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  • Health Hazards
    image of a cat with holiday decorations. Cat lovers do not like to contemplate the expression “Curiosity killed the cat.” Nonetheless, it is true that cats like to explore and all too often they can encounter serious hazards in their own homes. Cat owners need to assess these dangers so their cats stay safe and happy. Everyday Hazards Home

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  • Common Fungal Infections in Cats
    image of a cat sneezing. Fungi are spore-generating, parasitic organisms. They are able to survive by taking in food from the hosts on which they grow. Cats can develop fungal infections when fungi spores are ingested, inhaled or enter a cut or wound. Common sources of most fungal infections are soil and bird droppings, making

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  • Feline Immunodeficiency Virus (FIV)
    Feline immunodeficiency virus (FIV) is a type of virus that weakens a cat’s immune system and makes it difficult for the cat to fight other infections. This virus affects only felines. Spread of FIV Between 1.5 and 3 percent of healthy cats in the United States are infected with FIV. Cats that roam

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  • Cats and Poisons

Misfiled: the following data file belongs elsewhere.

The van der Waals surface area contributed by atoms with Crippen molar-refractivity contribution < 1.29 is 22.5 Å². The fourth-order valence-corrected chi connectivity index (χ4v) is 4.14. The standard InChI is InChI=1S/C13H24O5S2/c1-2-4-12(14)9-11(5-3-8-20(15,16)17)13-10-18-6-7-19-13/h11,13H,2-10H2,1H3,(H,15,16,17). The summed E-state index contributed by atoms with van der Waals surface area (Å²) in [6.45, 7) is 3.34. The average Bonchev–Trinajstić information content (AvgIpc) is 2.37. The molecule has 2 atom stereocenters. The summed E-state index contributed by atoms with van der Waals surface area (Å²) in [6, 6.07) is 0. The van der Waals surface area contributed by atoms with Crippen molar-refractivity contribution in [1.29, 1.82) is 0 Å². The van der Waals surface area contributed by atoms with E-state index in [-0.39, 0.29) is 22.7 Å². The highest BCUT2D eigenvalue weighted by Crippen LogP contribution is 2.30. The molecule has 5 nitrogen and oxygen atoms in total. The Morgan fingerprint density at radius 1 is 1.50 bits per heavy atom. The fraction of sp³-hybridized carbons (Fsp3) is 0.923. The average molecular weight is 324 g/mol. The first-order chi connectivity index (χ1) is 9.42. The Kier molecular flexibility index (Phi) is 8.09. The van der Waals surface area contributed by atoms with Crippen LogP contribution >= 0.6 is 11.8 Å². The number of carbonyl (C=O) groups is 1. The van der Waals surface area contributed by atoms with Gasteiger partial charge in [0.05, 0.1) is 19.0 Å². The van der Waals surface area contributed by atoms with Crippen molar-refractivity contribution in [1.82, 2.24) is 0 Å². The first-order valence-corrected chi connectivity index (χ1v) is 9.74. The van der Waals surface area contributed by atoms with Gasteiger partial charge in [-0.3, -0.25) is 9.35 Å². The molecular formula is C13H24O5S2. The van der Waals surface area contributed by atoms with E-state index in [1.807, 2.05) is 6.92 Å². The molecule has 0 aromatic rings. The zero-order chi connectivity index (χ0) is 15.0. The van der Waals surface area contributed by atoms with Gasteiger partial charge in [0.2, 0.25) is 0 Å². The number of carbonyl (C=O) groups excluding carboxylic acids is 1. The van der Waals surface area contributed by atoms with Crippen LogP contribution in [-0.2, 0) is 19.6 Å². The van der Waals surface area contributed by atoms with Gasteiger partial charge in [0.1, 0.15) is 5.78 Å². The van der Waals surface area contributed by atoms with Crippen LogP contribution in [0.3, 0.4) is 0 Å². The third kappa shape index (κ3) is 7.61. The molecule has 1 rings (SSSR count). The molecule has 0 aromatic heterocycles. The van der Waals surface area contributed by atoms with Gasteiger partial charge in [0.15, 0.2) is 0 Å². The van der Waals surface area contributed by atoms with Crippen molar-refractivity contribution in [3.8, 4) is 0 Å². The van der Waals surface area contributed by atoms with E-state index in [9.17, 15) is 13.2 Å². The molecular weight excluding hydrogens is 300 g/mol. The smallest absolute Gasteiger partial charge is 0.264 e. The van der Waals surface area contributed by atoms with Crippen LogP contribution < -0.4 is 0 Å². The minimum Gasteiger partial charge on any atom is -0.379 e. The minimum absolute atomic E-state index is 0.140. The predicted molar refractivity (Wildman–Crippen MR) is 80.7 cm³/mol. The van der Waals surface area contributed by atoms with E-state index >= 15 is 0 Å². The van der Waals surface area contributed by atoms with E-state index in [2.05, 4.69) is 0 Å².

image of a cat with cleaning products. Many cat owners already know that insecticides and antifreeze are not things their cats should consume. However, many everyday, innocuous-seeming substances are also poisonous to cats. From a beautiful bouquet of lilies to human medications casually left around the house, you never know what you cat

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  • Feline Ear Issues
    image of a cat's ear. Most cats will never have a serious problem with their hearing during their lives. However, several ear issues can affect cats. Many of these can cause discomfort or pain, but some may even lead to a partial loss of hearing or deafness. Ear issues in cats can have a variety of causes, including infections,

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  • Hairballs
    image of a cat licking another cat. Cat owners are all too familiar with that distinctive sound that cats making when trying to expel a hairball, often in the middle of the night. However, did you know that coughing up hairballs is crucial to your cat? The inability to do so can result in a deadly intestinal blockage. Anatomy of a Hairball Cats’

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  • Feline Diabetes
    image of a big cat at the vet. Diabetes mellitus is a common disease in which a cat’s body does not make enough insulin or has difficulty using it. This hormone is produced in the pancreas. Its job is to help move glucose from the bloodstream into the body’s cells to provide them with a source of energy. Many cats with diabetes

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  • Gastrointestinal Issues
    image of cat coughing up hairball. Cats generally face the same gastrointestinal problems that humans or other animals do. If your cat has frequent diarrhea or episodes of vomiting, or other gastrointestinal (GI) issues, make an appointment with your feline veterinarian immediately. Here are a few common GI problems many cats face. Inflammatory